Symbolism In August Rodin's The Hairy Ape

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The literary elements, such as the motifs and symbols, as well as its tone, mood and central themes, contribute to the overarching focus of this work and the 1920s culture. Recurring motifs of The Hairy Ape include the question of one’s place in society and how they fit in. This is seen several times, first in Yank’s speech in scene one “… I gotter talk, see. I belong and he don’t…” (1.1) when fighting with Paddy, as well as in one of Yank’s speeches in the fourth scene, “…She didn’t belong, dat’s what. And den when I come to and seen it was a real skoit and seen de way she was lookin’ at me—like Paddy said—Christ, I was sore, get me…” (1.4) Yank, although never really concretely discussing how he feels like he doesn’t fit in, excessively…show more content…
Lemme alone. Can’t youse see I’m tryin’ to tink?” (1.4) since even thinking seems to be laborious for him. The concept of intelligence and thought is also reflected with some of the symbols present in the play. O’Neill relates Yank’s sedentary position, ironically enough, to August Rodin’s famous sculpture, “The Thinker.” This reference to a symbol so iconically associated with intelligence, just continues to satirize Yank’s character and the confusion people felt of the day. The allusion to “The Thinker” is also applied to the gorilla at the end of the play. This tie between the ape and Yank only furthers his similarity to an ape ties their connection even closer. The next symbol, maybe the most often employed, is the relation and the similarity between man and ape. This often applies to the lower classes, as they may be seen like animals. The environment of the blue-colored workers also probably influences their animal-like behavior, as it is not very civilized and makes them actually appear like animals while they are carrying out their duties. The symbol of the animal, and more specifically the ape, relates to the question, is the new technology of the 1920s dehumanizing the people working with…show more content…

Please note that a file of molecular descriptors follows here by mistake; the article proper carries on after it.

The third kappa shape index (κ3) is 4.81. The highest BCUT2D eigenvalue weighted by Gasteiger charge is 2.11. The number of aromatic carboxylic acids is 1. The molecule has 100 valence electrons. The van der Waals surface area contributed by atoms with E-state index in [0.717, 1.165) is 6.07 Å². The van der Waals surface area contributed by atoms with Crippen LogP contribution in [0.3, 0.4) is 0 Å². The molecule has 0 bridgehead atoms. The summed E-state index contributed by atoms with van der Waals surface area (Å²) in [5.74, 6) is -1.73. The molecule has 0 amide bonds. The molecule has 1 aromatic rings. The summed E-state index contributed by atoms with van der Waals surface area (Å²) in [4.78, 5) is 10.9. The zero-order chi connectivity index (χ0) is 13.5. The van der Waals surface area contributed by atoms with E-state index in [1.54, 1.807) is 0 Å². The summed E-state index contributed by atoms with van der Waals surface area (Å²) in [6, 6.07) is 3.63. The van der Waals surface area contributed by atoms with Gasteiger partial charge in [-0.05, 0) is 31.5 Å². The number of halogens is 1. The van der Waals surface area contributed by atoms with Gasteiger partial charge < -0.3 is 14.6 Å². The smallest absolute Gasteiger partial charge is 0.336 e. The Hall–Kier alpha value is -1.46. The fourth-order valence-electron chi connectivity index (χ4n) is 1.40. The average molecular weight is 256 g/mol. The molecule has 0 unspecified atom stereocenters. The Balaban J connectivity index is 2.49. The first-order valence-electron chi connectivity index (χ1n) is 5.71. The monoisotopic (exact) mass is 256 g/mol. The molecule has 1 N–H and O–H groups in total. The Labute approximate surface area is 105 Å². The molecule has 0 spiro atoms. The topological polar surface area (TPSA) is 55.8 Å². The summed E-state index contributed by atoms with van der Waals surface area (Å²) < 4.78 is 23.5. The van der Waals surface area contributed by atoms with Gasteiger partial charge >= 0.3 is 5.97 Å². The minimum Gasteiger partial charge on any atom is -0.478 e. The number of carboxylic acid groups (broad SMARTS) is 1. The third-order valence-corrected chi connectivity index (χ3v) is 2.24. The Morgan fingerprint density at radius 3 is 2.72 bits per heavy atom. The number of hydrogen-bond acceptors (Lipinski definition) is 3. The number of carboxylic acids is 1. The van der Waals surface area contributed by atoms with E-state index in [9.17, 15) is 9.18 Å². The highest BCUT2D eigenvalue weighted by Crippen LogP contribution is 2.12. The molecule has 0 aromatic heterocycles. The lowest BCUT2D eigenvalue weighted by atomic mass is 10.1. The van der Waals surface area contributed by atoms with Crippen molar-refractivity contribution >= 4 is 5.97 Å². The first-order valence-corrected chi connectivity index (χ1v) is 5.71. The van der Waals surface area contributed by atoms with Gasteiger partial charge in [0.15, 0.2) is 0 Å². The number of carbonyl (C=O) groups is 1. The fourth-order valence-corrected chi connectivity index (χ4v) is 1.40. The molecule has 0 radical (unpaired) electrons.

The play properly demonstrates the main ideas of the Lost Generation especially since it was closely influenced by O’Neill’s own life. Eugene O’Neill was born into a family that was heavily involved in theatre, as his father was a traveling actor. Though his family accompanied his father as a unit and seemed stable, his parents had a toxic marriage, his mother a substance addiction, and his older brother alcoholism. By his early twenties O’Neill was a nomad traveling and living in famous port cities such as Liverpool, New York, and Buenos Aires, a severely depressed and unemployed alcoholic. Eventually, after Tuberculosis almost took his life, he got sober and started writing. After not having an easy life, it is quite conceivable that he felt confused and lost, especially with his faith, since he was raised a Catholic, but suffered so many tribulations. Like many of the Lost Generation frequently wrote about “the underdog”. His works featured those who society had scorned upon like the unemployed, alcoholics, prostitutes, and the lowest of the working class. He however, with a very intimate point of view, got audiences to embrace those who did not fit in. One of his most popular works, Anna Christie, supposedly convinced many audiences to empathize for the harlot with good intentions, such as The Hairy Ape did to the audience for an ignorant coal-worker who was only human. Many of the people during the 1920s, after the war, started to feel like the odds were against them.

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